When fostering long-term relationships and developing engagement strategies, it’s important to come to the table with curiosity, humility and an open mind. Amplify the voices of those who need to be heard and reflect on what you’re hearing.

Understand the problem that needs to be solved, the gap that needs to be bridged or the message that needs to be communicated. Then, ask yourself:

  • What tools or expertise does my brand have to offer that can drive the goals of this community partner forward?
  • What is the audience experiencing? How can we effectively meet the needs that are being expressed?
  • What barriers exist for our audiences and how can they be broken down? What are the partner’s blind spots, if any?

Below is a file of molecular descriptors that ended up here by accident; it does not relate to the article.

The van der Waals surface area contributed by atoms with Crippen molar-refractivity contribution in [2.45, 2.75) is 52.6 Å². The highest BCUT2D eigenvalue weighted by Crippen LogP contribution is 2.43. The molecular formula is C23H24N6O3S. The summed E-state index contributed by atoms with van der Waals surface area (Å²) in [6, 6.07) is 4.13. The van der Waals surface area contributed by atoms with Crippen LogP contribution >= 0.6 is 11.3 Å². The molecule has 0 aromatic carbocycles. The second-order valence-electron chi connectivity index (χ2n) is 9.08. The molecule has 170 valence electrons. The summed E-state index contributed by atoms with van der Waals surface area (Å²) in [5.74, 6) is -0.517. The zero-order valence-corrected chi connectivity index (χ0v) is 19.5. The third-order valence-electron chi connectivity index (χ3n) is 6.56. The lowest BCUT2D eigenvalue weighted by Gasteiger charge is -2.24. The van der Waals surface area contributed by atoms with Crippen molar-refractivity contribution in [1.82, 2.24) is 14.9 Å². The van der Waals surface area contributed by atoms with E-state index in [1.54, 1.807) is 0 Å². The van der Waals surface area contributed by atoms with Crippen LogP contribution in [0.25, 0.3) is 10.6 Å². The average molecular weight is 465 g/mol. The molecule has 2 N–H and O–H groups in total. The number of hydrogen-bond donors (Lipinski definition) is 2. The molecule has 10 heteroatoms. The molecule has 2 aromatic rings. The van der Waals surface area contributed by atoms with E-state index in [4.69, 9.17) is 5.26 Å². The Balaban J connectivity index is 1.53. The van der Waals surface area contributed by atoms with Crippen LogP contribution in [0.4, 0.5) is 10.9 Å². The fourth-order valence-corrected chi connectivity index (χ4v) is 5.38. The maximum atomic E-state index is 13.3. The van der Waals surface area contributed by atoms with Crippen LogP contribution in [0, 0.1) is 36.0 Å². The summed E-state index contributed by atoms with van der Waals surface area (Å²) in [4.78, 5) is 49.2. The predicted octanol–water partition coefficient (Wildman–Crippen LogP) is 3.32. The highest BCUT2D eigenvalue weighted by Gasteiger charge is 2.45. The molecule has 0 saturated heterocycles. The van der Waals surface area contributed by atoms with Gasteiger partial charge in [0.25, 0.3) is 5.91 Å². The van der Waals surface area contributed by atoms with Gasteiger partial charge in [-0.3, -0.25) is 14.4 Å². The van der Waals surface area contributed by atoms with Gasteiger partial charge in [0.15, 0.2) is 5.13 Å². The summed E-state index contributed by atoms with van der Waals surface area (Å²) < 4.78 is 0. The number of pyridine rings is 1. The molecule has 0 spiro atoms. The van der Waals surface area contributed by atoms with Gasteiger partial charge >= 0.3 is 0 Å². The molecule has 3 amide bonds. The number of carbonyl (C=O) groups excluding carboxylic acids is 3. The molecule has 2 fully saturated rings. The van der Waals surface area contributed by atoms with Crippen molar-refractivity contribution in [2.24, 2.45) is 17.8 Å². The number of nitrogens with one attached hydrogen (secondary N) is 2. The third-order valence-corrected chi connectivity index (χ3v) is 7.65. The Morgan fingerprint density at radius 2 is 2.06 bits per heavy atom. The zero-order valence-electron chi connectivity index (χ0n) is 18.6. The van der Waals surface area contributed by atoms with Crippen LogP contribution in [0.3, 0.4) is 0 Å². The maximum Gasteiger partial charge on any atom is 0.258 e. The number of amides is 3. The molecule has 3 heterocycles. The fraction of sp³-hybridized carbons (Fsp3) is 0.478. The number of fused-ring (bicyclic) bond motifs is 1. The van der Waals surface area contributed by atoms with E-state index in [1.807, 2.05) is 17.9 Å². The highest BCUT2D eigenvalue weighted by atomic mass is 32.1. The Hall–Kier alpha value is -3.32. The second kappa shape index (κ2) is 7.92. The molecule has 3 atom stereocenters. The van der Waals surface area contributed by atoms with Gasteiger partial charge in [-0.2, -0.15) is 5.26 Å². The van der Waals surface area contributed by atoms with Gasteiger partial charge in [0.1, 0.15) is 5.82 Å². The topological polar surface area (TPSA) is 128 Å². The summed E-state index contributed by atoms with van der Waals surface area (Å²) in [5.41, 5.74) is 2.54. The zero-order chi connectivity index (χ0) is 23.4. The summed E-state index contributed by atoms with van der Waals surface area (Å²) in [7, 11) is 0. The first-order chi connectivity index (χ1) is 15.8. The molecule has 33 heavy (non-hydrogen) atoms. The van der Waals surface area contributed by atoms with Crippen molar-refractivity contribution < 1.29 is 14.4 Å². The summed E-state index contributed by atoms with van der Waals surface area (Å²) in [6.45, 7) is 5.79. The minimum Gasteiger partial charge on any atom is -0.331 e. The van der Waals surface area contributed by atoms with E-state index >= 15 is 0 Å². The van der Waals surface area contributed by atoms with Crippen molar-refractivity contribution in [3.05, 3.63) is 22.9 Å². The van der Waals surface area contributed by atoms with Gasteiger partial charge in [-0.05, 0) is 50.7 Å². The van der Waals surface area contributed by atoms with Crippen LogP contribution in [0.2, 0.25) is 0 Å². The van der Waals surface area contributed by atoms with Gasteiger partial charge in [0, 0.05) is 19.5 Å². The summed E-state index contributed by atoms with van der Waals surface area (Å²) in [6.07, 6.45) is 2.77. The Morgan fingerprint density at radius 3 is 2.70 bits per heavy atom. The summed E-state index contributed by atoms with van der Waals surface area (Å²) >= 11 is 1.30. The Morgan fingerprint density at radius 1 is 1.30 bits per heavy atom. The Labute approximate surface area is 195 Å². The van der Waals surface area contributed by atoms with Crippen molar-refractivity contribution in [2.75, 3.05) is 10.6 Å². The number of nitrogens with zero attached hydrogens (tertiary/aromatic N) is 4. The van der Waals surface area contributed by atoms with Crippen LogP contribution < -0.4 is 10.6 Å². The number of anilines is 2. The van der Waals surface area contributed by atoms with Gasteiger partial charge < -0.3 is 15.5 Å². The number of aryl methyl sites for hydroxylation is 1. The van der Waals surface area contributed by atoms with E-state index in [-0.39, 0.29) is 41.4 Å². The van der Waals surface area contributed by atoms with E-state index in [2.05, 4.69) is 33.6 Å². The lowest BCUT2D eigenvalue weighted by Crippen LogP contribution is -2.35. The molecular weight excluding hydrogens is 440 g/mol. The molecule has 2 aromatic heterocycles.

When engaging with a community partner, remember that they are the subject matter expert. They know their audience better than anyone, and it’s critical to listen and apply all of the knowledge they have to share to inform an intentional and targeted approach. This leads to a collaborative relationship that leverages the strengths of both the community partner and your brand.

Jasmine Albinson, Account Executive

Thanks for following along! We hope that this information from our team is helpful and, as always, we are here if you’d like to reach out with any questions or even just to say hello.